You’ve been thinking of purchasing a new home…maybe in Florida, maybe somewhere else. You’ve been looking at listings on the internet sites…Zillow, Realtor.com, Trulia, etc. And, YAY, you’ve found several that are very appealing. So…you contact a real estate agent…
The first questions a real estate agent will ask are…”Please fill out this buyer questionnaire”, and “Are you pre-qualified or pre-approved for a mortgage?” Hunh? “I’m just looking…I’m not ready to buy, I don’t need to get a loan yet…and I sure don’t want to give you my contact information so you can bug me”.
If you aren’t willing or prepared to share this information, consider attending open houses until you are. Open houses are perfect for unqualified “lookers”…anyone can show up to see homes that are for sale and scheduled for an open house, regardless of ability to purchase. You will be asked to provide minimal contact information on a sign in sheet, as noted below. However, private showings are a bit more time consuming, sometimes difficult to set up and more expensive. (Remember, real estate agents are not employees…therefore, they receive no reimbursements for expenses or payment for their time until the property goes to settlement.)
PART I-THE BUYER QUESTIONNAIRE
The buyer questionnaire is for the protection for the seller.
Property owners aren’t always onsite for showings. The property most likely represents one of the biggest investments of the seller and, in many cases, the home is filled with their most prized personal possessions. Would you want unknown strangers roaming around your home when you aren’t there? The buyer questionnaire (and open house sign in sheets) gather minimum information that can be used to provide the seller with your contact information in the event of a problem. Unfortunately, there are many scammers and dishonest individuals out there that take advantage of a good thing.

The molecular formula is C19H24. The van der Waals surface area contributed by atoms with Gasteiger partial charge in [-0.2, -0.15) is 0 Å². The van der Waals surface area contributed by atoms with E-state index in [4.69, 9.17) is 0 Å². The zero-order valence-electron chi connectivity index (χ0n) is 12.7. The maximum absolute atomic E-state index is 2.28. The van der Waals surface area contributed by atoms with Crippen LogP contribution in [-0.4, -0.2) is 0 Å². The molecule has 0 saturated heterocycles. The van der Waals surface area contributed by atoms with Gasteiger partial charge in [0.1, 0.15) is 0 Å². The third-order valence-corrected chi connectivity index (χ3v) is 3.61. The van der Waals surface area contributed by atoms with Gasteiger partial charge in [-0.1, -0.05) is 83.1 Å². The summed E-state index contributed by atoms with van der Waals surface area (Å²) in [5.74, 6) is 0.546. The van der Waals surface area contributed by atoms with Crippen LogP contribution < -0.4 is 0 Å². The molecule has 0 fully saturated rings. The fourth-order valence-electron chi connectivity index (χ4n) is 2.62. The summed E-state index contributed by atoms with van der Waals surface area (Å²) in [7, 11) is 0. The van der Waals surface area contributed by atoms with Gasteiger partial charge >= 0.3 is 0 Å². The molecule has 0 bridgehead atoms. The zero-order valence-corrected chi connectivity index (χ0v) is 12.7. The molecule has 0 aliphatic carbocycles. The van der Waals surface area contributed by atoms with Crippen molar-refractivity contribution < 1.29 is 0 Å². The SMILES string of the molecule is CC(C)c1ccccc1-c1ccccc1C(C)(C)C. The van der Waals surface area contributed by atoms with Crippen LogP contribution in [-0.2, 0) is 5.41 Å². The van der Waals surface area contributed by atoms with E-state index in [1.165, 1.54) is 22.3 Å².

In addition, this questionnaire is used to help your agent determine your wants and needs. The more specific you are, the more likely you will find that perfect property…without wasting time on those you have no interest in.
Real estate agents are small businesses. For the most part, they follow their own procedures, and those required by their Brokers. All agents may not choose to use buyer questionnaires…however, the more information you provide early in your search, the better an agent is to helping you.
It is becoming more common for real estate agents (and property owners) to deny private showings if you can’t show proof of your ability to purchase the property. In addition, it is becoming more common for sellers to require proof of funds or proof of a lender’s pre-qualification before accepting offers/contracts for the purchase of their property.
A pre-qualification is an estimate of what you might be able to afford, based on your credit history and a scan of minimal documentation. A pre-approval means the lender has verified your documentation and carefully checked your credit…and approves a loan for a specific amount, usually for a specific period of time. A pre-approval, therefore, is a more meaningful document, although it does not guarantee that a mortgage will be approved. Proof of funds is a document that your bank would provide in the case of a cash purchase…generally, a bank statement could possibly be accepted initially, but is not sufficient for submission with an offer.
A pre-approval letter/proof of funds may mean the difference between your offer being accepted or rejected. With either of these documents, your offer will be considered more seriously. It could help with price negotiations. It certainly narrows your search and reduces disappointment because you know your budget range. In addition, having the pre-approval letter speeds the settlement process because many of the approval steps have already taken place.